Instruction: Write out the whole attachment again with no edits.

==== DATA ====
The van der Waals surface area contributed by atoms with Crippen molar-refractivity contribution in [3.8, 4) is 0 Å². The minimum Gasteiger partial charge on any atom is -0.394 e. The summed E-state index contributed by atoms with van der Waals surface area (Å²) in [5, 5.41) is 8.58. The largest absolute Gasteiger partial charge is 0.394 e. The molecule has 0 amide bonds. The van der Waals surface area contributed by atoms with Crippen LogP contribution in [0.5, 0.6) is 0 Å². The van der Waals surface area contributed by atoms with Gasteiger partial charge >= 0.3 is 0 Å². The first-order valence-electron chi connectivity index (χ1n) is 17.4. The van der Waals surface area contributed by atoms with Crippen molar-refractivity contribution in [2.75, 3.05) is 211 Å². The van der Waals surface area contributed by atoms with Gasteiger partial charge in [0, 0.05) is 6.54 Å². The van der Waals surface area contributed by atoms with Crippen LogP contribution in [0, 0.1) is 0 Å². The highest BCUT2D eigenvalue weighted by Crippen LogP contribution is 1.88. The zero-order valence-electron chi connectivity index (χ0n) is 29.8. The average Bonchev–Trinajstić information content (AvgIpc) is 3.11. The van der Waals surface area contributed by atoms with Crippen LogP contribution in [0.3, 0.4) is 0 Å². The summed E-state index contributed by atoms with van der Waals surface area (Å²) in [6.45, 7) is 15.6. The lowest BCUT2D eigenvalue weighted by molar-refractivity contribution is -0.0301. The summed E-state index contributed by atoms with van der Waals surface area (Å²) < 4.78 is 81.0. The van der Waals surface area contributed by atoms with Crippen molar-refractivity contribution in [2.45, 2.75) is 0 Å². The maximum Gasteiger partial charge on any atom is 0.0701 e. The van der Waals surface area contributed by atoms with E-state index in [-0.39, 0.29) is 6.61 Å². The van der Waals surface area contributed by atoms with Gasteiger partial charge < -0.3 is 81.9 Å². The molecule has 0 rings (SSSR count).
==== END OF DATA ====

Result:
The van der Waals surface area contributed by atoms with Crippen molar-refractivity contribution in [3.8, 4) is 0 Å². The minimum Gasteiger partial charge on any atom is -0.394 e. The summed E-state index contributed by atoms with van der Waals surface area (Å²) in [5, 5.41) is 8.58. The largest absolute Gasteiger partial charge is 0.394 e. The molecule has 0 amide bonds. The van der Waals surface area contributed by atoms with Crippen LogP contribution in [0.5, 0.6) is 0 Å². The van der Waals surface area contributed by atoms with Gasteiger partial charge >= 0.3 is 0 Å². The first-order valence-electron chi connectivity index (χ1n) is 17.4. The van der Waals surface area contributed by atoms with Crippen molar-refractivity contribution in [2.75, 3.05) is 211 Å². The van der Waals surface area contributed by atoms with Gasteiger partial charge in [0, 0.05) is 6.54 Å². The van der Waals surface area contributed by atoms with Crippen LogP contribution in [0, 0.1) is 0 Å². The highest BCUT2D eigenvalue weighted by Crippen LogP contribution is 1.88. The zero-order valence-electron chi connectivity index (χ0n) is 29.8. The average Bonchev–Trinajstić information content (AvgIpc) is 3.11. The van der Waals surface area contributed by atoms with Crippen LogP contribution in [0.3, 0.4) is 0 Å². The summed E-state index contributed by atoms with van der Waals surface area (Å²) in [6.45, 7) is 15.6. The lowest BCUT2D eigenvalue weighted by molar-refractivity contribution is -0.0301. The summed E-state index contributed by atoms with van der Waals surface area (Å²) < 4.78 is 81.0. The van der Waals surface area contributed by atoms with Crippen molar-refractivity contribution in [2.45, 2.75) is 0 Å². The maximum Gasteiger partial charge on any atom is 0.0701 e. The van der Waals surface area contributed by atoms with E-state index in [-0.39, 0.29) is 6.61 Å². The van der Waals surface area contributed by atoms with Gasteiger partial charge < -0.3 is 81.9 Å². The molecule has 0 rings (SSSR count).